Credit: Beth-Alison Berggren
First published on Karen Cushman’s blog post “What’s New?” in response to the following question: “I find it profoundly difficult these days to be a writer. My inspiration and enthusiasm have been buried so far below an onslaught of awful news headlines and downright hate, trauma, and tragedy that I struggle to reach them. What’s a girl to do? In a world so woeful and broken, how can I dig beneath the heartbreak and create? Do you have the same thoughts? If so, how do you free yourself to write during these confusing, troubling times?”
What ‘s the Point?
Mary Oliver: I also believed and still believe, with more alarm as the years go by, that we are destroying the Earth.
Krista Tippett: And you don’t write about that.
Mary Oliver: No. Simply that I think you catch more flies with honey than you do with vinegar. And there are some poets who pound on that theme until you really can’t take any more. And I think that my way of doing it, saying this is what we have, let’s keep it, because it’s beautiful and wonderful and wondrous might work better. Though probably it’s not going to work either. We’re in deep trouble with the environment I believe. And nobody’s going to stop this business of … of business, of making money, the amassing of things that will vanish for us as we vanish. I’ll leave a few poems behind . . . but not much cash.
Unedited interview, On Being, October 15, 2015
So . . . Mary Oliver, from whom so many of us draw hope for our precious, struggling world, for our precious, struggling lives, despairs, too. How painful to hear!
And yet when I listened to that interview I only nodded and thought, Of course. That’s the way it is, isn’t it? We despair and, at the same time, we write about wonders.
Because what is the point of writing anything else? The wondrous, after all, still exists. The wondrous in the natural world that surrounds us, the wondrous in human relationships, the wondrous that flows from the human mind . . . art, science, even technology. All worthy of honor.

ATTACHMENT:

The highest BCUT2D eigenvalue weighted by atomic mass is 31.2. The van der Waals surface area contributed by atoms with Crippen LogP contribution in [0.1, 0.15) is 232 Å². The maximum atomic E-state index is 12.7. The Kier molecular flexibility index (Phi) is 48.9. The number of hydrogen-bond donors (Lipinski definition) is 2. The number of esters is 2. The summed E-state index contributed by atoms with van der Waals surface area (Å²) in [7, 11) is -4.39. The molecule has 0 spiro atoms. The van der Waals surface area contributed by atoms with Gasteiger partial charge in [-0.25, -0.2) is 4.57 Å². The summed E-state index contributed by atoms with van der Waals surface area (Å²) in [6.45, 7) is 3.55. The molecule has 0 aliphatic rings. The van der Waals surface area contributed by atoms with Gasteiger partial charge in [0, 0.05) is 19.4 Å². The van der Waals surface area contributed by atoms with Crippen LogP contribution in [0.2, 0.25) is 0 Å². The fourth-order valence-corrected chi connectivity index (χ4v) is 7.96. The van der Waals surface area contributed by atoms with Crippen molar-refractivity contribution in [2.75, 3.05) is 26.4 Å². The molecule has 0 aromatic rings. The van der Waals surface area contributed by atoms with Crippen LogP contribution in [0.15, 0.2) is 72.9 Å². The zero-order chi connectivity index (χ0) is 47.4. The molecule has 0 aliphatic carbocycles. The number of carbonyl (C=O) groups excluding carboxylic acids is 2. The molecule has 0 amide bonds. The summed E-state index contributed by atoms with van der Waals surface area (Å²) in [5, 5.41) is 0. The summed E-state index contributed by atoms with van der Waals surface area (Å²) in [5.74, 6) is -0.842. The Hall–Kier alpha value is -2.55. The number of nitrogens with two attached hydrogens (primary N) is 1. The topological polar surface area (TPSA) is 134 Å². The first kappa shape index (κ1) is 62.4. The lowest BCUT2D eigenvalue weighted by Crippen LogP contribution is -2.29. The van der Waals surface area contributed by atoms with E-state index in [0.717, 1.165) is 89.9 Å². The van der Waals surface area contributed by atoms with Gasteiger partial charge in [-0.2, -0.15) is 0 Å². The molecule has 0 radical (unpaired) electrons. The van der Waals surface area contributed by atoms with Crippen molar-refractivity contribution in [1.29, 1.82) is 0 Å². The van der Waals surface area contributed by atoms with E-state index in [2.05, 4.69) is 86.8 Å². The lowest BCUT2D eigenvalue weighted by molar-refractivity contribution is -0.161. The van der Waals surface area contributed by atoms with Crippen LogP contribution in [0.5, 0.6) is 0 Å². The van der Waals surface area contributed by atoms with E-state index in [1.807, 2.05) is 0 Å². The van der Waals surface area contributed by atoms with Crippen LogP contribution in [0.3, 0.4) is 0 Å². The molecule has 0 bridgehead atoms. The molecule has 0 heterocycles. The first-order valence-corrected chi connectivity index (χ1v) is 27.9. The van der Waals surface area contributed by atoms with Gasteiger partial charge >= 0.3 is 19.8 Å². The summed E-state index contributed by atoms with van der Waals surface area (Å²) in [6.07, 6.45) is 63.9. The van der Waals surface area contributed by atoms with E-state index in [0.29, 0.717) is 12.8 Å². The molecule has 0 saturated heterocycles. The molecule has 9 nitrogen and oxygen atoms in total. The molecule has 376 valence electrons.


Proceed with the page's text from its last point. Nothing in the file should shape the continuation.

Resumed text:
I feel a powerful aversion to the message I’ve heard too often handed to young people, “We adults have failed. The world is yours now. Fix it!”
If I were young today I can’t imagine much that would fill me with more disdain . . . or more anger.
So I have recently spent intensive months first researching then writing and rewriting and rewriting a picture book text called EarthSong. I don’t say one word in it about our collapsing climate. I only celebrate. A hymn, not a sermon. My theory is that if I can fill a young child—and perhaps that young child’s caretaker, too—with wonder at our Earth, they will be more ready to take care than if I preach the fire and brimstone I can too easily see gathering at our feet.
And if, as I suspect, taking care in our individual lives is no longer enough to make a difference, then at least my words will bring my readers to the kind of deep appreciation that can change us today.
Of course, climate chaos isn’t the only threat I, and many others, see gathering around us. We stand on the brink of war, war we can no longer simply export to other lands and pretend is not ours. Our own society is collapsing under the burden of inequality, of a neglected infrastructure, of short-sighted and greedy economic policies. Politics—all of it, not just the too-easy-to-name newcomers—has become a travesty, focused on power rather than the common good.
There are days when my most optimistic thought is that I’m old. If I’m lucky, I will come in nature’s unerring way to that final exit before the collapse.
But then I have grandchildren.
I have grandchildren.
And young readers.
And the only answer I can find when I speak to them is to combine honesty with a deep honoring of the good, of the beautiful, of the holy.
Because it isn’t just that “you catch more flies with honey.” That’s true, of course. But what’s even more true is that we need, all of us, young and old, to live in that good, beautiful, holy place. Otherwise, what is the point?
And if we need to live in it, then I need to write in it, too.